At St. Joseph’s Indian School, every measure is taken to be good stewards of the gifts donors send students. Some of those gifts are bicycles.
As expected, kids are hard on bikes. They zoom, race and bump along and the bikes take a beating in the name of having fun.
Luckily for St. Joseph’s, a broken bike isn’t a lost cause. Houseparent Rich doubles as a handyman!
When Rich moved to Chamberlain to become a houseparent, he didn’t exactly expect to be spending his spare time fixing broken bicycles, but it’s been a blessing to our school.
“I really enjoy fixing bikes,” said Rich. “Actually, my first job was in a bike shop.”
Before coming to work as a houseparent four years ago with his wife, Tara, Rich had a full career in the Navy and then in the business/sales sector, meaning he spent his fair share of time in the “Rat Race.” But, he said the more money he made, the more time he spent away from loved ones. He needed a change for himself – for his family.
“That’s how we ended up here,” he said.
Rich said many people, including himself at one time, wondered “Who in their right mind would become a houseparent?” but for him and his family, it’s been a perfect fit.
“Call it a gut feeling, maybe a calling or whatever, but we just felt drawn to be here and it’s a simple job. All the kids care about at the end of the day is having someone who cares. For us, that’s an easy thing to do,” he said.
And showing he cares not only with his words, but with his simple actions of fixing a bike while students are in class, is something they really appreciate.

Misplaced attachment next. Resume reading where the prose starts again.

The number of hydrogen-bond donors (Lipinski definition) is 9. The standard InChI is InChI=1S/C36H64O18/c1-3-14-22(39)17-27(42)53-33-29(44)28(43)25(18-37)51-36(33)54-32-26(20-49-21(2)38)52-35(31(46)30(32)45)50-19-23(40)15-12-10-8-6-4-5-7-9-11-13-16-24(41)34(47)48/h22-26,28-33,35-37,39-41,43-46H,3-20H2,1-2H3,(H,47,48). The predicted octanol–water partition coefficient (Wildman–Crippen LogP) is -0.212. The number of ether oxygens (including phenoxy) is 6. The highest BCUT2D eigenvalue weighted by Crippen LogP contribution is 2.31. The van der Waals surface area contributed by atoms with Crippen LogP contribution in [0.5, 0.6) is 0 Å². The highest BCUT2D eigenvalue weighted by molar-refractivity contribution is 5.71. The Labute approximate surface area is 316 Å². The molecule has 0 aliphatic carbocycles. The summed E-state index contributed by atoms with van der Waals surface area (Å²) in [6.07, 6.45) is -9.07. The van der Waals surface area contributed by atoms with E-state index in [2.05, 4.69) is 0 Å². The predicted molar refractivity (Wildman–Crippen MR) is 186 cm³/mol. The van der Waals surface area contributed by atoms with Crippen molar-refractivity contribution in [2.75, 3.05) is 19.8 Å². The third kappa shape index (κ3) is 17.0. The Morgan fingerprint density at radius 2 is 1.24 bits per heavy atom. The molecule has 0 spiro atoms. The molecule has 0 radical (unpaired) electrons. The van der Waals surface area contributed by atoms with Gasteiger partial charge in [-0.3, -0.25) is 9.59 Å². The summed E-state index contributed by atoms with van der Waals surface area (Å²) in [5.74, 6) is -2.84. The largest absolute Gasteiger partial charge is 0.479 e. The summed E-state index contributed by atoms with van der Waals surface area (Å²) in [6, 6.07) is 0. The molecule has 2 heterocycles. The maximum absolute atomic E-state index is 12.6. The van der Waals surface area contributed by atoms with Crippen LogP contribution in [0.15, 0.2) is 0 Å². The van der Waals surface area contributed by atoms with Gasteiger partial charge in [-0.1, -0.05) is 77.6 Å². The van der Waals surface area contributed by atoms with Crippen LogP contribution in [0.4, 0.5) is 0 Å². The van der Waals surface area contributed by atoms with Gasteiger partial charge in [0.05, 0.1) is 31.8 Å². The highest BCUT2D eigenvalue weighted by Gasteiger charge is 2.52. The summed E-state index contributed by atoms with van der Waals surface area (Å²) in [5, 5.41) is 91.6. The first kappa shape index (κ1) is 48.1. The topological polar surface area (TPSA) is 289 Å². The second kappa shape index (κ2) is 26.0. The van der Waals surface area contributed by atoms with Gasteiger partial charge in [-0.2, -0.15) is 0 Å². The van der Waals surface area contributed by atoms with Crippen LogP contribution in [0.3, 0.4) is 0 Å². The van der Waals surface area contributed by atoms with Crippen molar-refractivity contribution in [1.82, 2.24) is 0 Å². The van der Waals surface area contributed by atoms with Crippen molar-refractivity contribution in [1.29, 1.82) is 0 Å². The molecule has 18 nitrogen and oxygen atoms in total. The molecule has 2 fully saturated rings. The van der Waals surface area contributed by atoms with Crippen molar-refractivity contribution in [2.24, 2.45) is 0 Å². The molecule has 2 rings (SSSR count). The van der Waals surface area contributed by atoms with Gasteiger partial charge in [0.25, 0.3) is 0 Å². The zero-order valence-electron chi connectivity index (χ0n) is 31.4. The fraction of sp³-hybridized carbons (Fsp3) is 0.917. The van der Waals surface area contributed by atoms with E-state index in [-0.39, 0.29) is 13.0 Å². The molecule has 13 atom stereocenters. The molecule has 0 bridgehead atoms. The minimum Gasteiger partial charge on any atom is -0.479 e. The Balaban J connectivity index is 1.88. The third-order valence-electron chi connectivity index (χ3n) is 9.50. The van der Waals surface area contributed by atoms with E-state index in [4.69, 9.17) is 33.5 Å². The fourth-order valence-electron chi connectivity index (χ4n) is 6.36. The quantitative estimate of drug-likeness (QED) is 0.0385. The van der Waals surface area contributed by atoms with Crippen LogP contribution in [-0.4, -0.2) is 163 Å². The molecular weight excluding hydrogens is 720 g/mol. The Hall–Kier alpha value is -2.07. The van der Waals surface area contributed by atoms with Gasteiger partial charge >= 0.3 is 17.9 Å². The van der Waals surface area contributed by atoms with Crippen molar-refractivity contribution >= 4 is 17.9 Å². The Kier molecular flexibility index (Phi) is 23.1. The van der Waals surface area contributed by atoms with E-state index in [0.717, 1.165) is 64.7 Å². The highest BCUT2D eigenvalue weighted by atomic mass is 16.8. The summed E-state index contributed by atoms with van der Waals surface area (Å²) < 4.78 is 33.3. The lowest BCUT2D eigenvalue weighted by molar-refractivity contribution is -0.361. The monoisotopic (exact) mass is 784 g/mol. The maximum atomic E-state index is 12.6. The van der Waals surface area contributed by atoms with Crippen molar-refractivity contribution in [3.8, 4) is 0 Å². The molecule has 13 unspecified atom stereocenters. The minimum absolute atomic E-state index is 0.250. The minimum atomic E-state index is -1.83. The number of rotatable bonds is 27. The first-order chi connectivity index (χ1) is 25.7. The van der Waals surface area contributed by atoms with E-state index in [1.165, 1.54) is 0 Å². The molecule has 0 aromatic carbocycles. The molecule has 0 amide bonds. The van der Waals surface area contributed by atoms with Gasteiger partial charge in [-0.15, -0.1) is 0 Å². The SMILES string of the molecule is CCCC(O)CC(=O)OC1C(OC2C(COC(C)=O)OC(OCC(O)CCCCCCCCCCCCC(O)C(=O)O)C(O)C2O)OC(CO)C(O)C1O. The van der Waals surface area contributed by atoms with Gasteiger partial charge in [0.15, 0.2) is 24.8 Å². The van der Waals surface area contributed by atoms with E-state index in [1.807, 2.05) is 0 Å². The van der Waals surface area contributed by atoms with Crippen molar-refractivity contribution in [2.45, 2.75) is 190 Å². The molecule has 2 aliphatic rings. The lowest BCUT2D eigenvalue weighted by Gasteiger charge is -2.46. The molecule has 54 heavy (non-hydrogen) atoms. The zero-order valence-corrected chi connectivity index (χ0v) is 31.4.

Most often, the problem with the bike is the tires have worn out or the chain has ripped. “Simple fixes” according to Rich. But, sometimes a new request comes in that takes a little more thought and creativity, such as turning a regular bike into a trick bike.
Because he doesn’t throw away bikes that have been deemed unfixable, he has spare parts around to fulfill such requests. Or, if he finds himself with no bikes that need repairing, he’ll take parts from all the broken bikes in his shop to create a new, working bike.
“The kids are always excited to get their bikes back,” said Rich. “That’s what makes this fun.”
But, it’s fun for Rich, too. He laughs that he came to St. Joseph’s for a new experience, and yet found himself fixing bikes just as he did when he was a teenager.
“It’s funny, isn’t it?” he said. “How things come full circle.”
Pilamaya – thank you – for supporting Lakota (Sioux) children at St. Joseph’s Indian School.